Tax Refunds for Armed Forces personnel
Current or ex- services and MOD personnel can claim military tax refunds on travel expenses for temporary postings of under 24 months, even outside the UK. Using your own vehicle or public transport counts towards your MOD tax rebate claim. You can claim back an average £2,500 in overpaid tax for the last 4 years.
What Do I Need For An MOD Tax Rebate?
MOD tax refunds can be complicated, but RIFT’s experts in Forces travel and expenses handle everything for you. All we need is the following documents and our award winning team will do all the hard work to build your tax refund claim:
List of bases you’ve attended – Copies of assignment orders are helpful here and are available from JPA. Be aware they are deleted after 60 days. You should also include any time spent on courses as this can be claimed for as well.
If you haven’t got all of your payslips, you can download them from the JPAC website.
Other supporting documents – If you can get them, MOT certificates, P60s and P45s can also help your claim. Don’t worry if you can’t provide these though, we can still reclaim your military tax refund without them.
Other information – We’ll ask you a few simple yes/no questions about your financial circumstances. For instance, we’ll ask if you have any other money coming in (like rental income), and whether you have a student loan or a private pension. The MOD accommodation rules may also have an impact so we will need to understand your living arrangements. This helps us calculate the value of tax you’ve overpaid.
Receipts for Mess Dress.
You will also be required to set up a Personal Tax Account. It’s free and lets you see all your tax information in one place. That includes all information from employers, banks and building societies and other government departments.
We know you’re short of time, so we keep everything simple by setting up a free MyRIFT account for you. MyRIFT lets you see and update all the key information needed for your claim, even if you’re deployed overseas. Accurate information is the key to getting the best from your refund – and getting it fast. MyRIFT puts your claim on the fast track.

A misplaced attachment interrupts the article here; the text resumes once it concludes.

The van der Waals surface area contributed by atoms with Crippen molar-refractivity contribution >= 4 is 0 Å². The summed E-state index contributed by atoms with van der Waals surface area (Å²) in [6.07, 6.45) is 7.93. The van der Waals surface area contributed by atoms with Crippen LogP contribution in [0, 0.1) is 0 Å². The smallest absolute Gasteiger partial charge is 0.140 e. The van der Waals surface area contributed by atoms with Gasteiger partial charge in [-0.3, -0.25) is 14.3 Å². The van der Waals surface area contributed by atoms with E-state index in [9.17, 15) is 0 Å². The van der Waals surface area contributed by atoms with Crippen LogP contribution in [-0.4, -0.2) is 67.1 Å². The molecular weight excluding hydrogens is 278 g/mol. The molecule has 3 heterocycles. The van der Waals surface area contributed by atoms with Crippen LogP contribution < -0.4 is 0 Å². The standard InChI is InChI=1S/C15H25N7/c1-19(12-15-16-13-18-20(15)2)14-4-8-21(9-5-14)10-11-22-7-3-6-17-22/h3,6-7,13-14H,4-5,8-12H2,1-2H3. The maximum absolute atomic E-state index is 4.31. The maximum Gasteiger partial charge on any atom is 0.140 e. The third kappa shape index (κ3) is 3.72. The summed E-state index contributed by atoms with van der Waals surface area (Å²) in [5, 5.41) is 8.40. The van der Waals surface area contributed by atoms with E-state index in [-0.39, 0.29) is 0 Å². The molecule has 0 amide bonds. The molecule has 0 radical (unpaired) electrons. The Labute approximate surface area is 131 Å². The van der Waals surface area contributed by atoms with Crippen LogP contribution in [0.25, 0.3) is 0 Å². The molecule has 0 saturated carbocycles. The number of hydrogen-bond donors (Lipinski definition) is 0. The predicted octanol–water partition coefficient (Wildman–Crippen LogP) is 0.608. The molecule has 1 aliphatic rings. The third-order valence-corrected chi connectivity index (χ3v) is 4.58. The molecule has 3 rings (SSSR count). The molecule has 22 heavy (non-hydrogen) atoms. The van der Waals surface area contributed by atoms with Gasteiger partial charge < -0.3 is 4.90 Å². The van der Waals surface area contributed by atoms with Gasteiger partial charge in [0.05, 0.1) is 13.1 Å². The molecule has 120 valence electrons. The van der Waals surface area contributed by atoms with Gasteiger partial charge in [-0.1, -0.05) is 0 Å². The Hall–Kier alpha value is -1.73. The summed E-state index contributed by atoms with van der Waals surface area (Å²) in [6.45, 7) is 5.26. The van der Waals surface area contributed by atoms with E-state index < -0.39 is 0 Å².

What can I claim for as part of my military tax refund?
In order to maximise the MOD tax relief you can claim, we may also be able to claim for the following on top of your Forces travel to temporary postings:
Travel to any training courses necessary for your job.You can get an idea of how much you might be able to claim back by using our HMRC tax refund calculator. It takes less than a minute to complete and will give you an instant estimate of how much your refund could be.
How long does an MOD tax refund take to process?
It takes about 8-10 weeks for HMRC to process your MOD tax refund. RIFT has 7 military claims specialist teams working hard to maximise your refund and get it to you fast.The sooner you start your MOD tax relief claim and provide the information we need, the sooner you get your cash back.
Will my tax code change if I claim an MOD Tax Refund?
Your tax code is an important thing to keep tabs on, especially after claiming a tax rebate. It tells HMRC what you can earn before paying tax and lists any specific circumstances that affect you. Sometimes, when you claim back your PAYE tax from HMRC, they decide to alter your tax code to account for the expenses you’ve claimed. When they do this, they ten to assume that those expenses will stay the same from year to year and decide to charge you less tax from now on to compensate.
The problem is, your expenses are likely to change quite a lot over time – particularly when your MOD job involves things like overseas travel. If you don’t get your code fixed when it’s wrong, you can end up paying the wrong amount of tax and needing to settle up with HMRC (one way or the other) down the line. Tax codes can also change for other reasons, and they’re not all bad news. Every time your tax-free Personal Allowance goes up, for example, your tax code will change do you don’t pay too much on your earnings.